The man had finally arrived to work up some blues with the Kentucky Headhunters last year. Johnnie Johnson had already made his reputation as one of the architects of Chuck Berry's rock 'n' roll blueprint, and was joining this group of country rockers for an album collaboration called "That'll Work."
CALIFORNIA | LOCAL
February 4, 2001 | From Times Staff and Wire Reports
Johnnie Johnson, who shot down 38 enemy aircraft, making him the Royal Air Force's top gun in World War II, has died. Johnson died Tuesday at his home in Buxton in Derbyshire after an illness, said his friend, retired Air Chief Marshal Sir Christopher Foxley-Norris. He was 85. Johnson's career began inauspiciously. At first rejected by the Auxiliary Air Force, he joined the RAF Volunteer Reserves in the summer of 1940. He crashed a Spitfire on his fourth flight.
ENTERTAINMENT
May 31, 1998 | Steve Hochman
Gubernatorial candidates Jane Harman and Al Checchi aren't the only ones putting personal fortunes into a campaign these days. Business executive George Turek is bankrolling a candidate for election as well. But rather than political office, this is a campaign for a spot in the Rock and Roll Hall of Fame for Chuck Berry's pianist, Johnnie Johnson.
SPORTS
April 28, 1998 | DAVE McKIBBEN, TIMES STAFF WRITER
He looks as though he could still play some safety, but Johnnie Johnson releases his aggressions on a tennis ball these days. He finds competition not in shutting down No. 80 in a red and white jersey, but in opening up young people's minds to new horizons. "The greatest satisfaction I enjoyed was playing football," Johnson said. "I didn't know if there was anything that could give me that same satisfaction. My work with young kids comes as close to that feeling as anything."
SPORTS
February 7, 1998
Bob Boone, Bob Boyd, Steve DeBerg, Debbie Green, Johnnie Johnson, Dan Quisenberry and Leon Wood will bring to 86 the number of inductees into the Orange County Sports Hall of Fame when they are enshrined in ceremonies on April 30. Boone caught a major-league record 2,264 games in his 19-year major league career, seven of which were with the Angels. The six-time Gold Glove Award winner and Villa Park resident is a scout for the Cincinnati Reds.
NEWS
February 2, 1997 | DINAH WISENBERG BRIN, ASSOCIATED PRESS
Brokenhearted over a woman, Johnny Jay Johnson spent all his money on a bus ticket from Virginia and rolled into town five years ago in tears, planning to kill himself. Today, he's married, owns a two-bedroom house, works as a salesman, invests at a brokerage house and preaches positive thinking and self-discipline, sounding not unlike the speakers on motivational tapes he listens to daily. Now 40, he's confident he'll reach his goal of having $2 million by the time he's 54.
SPORTS
January 14, 1997 | MIKE PENNER
What: "Personal Approach--A Game Plan for Unlimited Success," by Johnnie Johnson. Price: $22.95 (Dove Books). Self-help gurus can be dangerous. Take, for example, the Kings, who find themselves in their sorry current state largely because Barry Melrose listened to Anthony Robbins, who advised Melrose to awaken the giant within, confront his inner demons with hair gel and trade all of his superstar scorers for plodding grinders who have no idea how to awaken the red light within the Forum.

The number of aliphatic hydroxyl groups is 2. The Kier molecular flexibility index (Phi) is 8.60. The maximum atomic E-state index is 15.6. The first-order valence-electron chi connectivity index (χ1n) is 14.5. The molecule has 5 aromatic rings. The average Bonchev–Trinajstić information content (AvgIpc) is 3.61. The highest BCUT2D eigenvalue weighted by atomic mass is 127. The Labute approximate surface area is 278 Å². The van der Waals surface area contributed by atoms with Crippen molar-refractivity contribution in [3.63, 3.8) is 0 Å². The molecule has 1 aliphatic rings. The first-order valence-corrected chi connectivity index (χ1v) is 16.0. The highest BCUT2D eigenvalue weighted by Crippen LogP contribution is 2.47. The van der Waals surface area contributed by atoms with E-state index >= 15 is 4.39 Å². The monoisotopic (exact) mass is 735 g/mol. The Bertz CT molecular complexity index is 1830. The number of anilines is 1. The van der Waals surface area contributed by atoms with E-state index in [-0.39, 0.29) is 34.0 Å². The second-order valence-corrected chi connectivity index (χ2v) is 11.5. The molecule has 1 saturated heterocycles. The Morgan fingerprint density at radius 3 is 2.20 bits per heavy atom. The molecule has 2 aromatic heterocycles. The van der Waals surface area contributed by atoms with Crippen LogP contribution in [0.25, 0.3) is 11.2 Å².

ENTERTAINMENT
January 25, 1992 | RICHARD CROMELIN, SPECIAL TO THE TIMES
Lots of musicians would consider it a career highlight to play with a musical legend, but pianist Johnnie Johnson has done it at opposite ends of a 40-plus-year career. In 1952, he hired a local singer-guitarist in St. Louis to fill out his trio for a New Year's Eve show: Chuck Berry. In late 1990, he recorded his first major-label album, "Johnnie B. Bad," for Elektra's American Explorer series, and a couple of rock guitarists pitched in: Keith Richards and Eric Clapton.
NEWS
November 12, 1992 | MIKE BOEHM, Mike Boehm covers pop music for The Times Orange County Edition.
Think of Chuck Berry and what comes to mind are a brash guitar style that transformed popular music, lyrics informed by an observant eye and a wry sense of humor, and a showman's flair. But listen to Berry's records, and the ear is drawn as well to Berry's unassuming piano sidekick, Johnnie Johnson.
NEWS
September 24, 1993 | STEVE APPLEFORD, SPECIAL TO THE TIMES; Steve Appleford writes regularly about music for The Times. and
The man had finally arrived to work up some blues with the Kentucky Headhunters last year. Johnnie Johnson had already made his reputation as one of the architects of Chuck Berry's rock 'n' roll blueprint, and was joining this group of country rockers for an album collaboration called "That'll Work."
ENTERTAINMENT
November 16, 1992 | JIM WASHBURN, SPECIAL TO THE TIMES
Though sometimes forgotten after three decades of the electric guitar being the world's dominant noisemaker, the piano also played a strong role in American blues music. Concurrent with Robert Johnson and other Delta guitarists of the '30s, more-citified players developed rich, inventive styles on piano, such as the great, rolling boogie-woogie key pumping of Kansas City's Pete Johnson.